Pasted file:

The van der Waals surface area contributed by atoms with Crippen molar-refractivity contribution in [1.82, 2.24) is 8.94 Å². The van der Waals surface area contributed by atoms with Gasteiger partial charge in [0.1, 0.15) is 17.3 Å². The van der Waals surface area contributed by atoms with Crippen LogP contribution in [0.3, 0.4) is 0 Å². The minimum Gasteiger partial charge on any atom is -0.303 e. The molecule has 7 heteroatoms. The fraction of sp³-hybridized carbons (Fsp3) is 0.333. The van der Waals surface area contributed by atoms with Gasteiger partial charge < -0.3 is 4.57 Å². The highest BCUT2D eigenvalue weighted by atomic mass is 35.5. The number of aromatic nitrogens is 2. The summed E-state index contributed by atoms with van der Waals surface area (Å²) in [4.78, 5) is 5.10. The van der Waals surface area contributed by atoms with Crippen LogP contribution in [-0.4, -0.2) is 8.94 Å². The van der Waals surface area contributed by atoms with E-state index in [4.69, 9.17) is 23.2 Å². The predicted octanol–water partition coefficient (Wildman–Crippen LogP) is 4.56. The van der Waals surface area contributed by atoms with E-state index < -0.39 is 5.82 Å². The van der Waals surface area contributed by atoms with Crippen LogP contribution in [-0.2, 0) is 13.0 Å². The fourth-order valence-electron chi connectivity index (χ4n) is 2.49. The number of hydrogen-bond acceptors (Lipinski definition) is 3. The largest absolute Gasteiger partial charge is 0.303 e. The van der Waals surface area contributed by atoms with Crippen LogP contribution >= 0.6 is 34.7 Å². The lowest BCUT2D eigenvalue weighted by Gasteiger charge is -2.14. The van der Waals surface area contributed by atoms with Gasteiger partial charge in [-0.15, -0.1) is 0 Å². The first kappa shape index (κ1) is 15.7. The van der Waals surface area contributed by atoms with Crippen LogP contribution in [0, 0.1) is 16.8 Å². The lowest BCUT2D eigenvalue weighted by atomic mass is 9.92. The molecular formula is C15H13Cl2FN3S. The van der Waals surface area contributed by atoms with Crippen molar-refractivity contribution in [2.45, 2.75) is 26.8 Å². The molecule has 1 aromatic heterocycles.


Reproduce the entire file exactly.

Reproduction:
The van der Waals surface area contributed by atoms with Crippen molar-refractivity contribution in [1.82, 2.24) is 8.94 Å². The van der Waals surface area contributed by atoms with Gasteiger partial charge in [0.1, 0.15) is 17.3 Å². The van der Waals surface area contributed by atoms with Crippen LogP contribution in [0.3, 0.4) is 0 Å². The minimum Gasteiger partial charge on any atom is -0.303 e. The molecule has 7 heteroatoms. The fraction of sp³-hybridized carbons (Fsp3) is 0.333. The van der Waals surface area contributed by atoms with Gasteiger partial charge < -0.3 is 4.57 Å². The highest BCUT2D eigenvalue weighted by atomic mass is 35.5. The number of aromatic nitrogens is 2. The summed E-state index contributed by atoms with van der Waals surface area (Å²) in [4.78, 5) is 5.10. The van der Waals surface area contributed by atoms with Crippen LogP contribution in [-0.4, -0.2) is 8.94 Å². The van der Waals surface area contributed by atoms with E-state index in [4.69, 9.17) is 23.2 Å². The predicted octanol–water partition coefficient (Wildman–Crippen LogP) is 4.56. The van der Waals surface area contributed by atoms with E-state index < -0.39 is 5.82 Å². The van der Waals surface area contributed by atoms with Crippen LogP contribution in [-0.2, 0) is 13.0 Å². The fourth-order valence-electron chi connectivity index (χ4n) is 2.49. The number of hydrogen-bond acceptors (Lipinski definition) is 3. The largest absolute Gasteiger partial charge is 0.303 e. The van der Waals surface area contributed by atoms with Crippen LogP contribution >= 0.6 is 34.7 Å². The lowest BCUT2D eigenvalue weighted by Gasteiger charge is -2.14. The van der Waals surface area contributed by atoms with Gasteiger partial charge in [-0.15, -0.1) is 0 Å². The first kappa shape index (κ1) is 15.7. The van der Waals surface area contributed by atoms with Crippen LogP contribution in [0, 0.1) is 16.8 Å². The lowest BCUT2D eigenvalue weighted by atomic mass is 9.92. The molecular formula is C15H13Cl2FN3S. The van der Waals surface area contributed by atoms with Crippen molar-refractivity contribution in [2.45, 2.75) is 26.8 Å². The molecule has 1 aromatic heterocycles.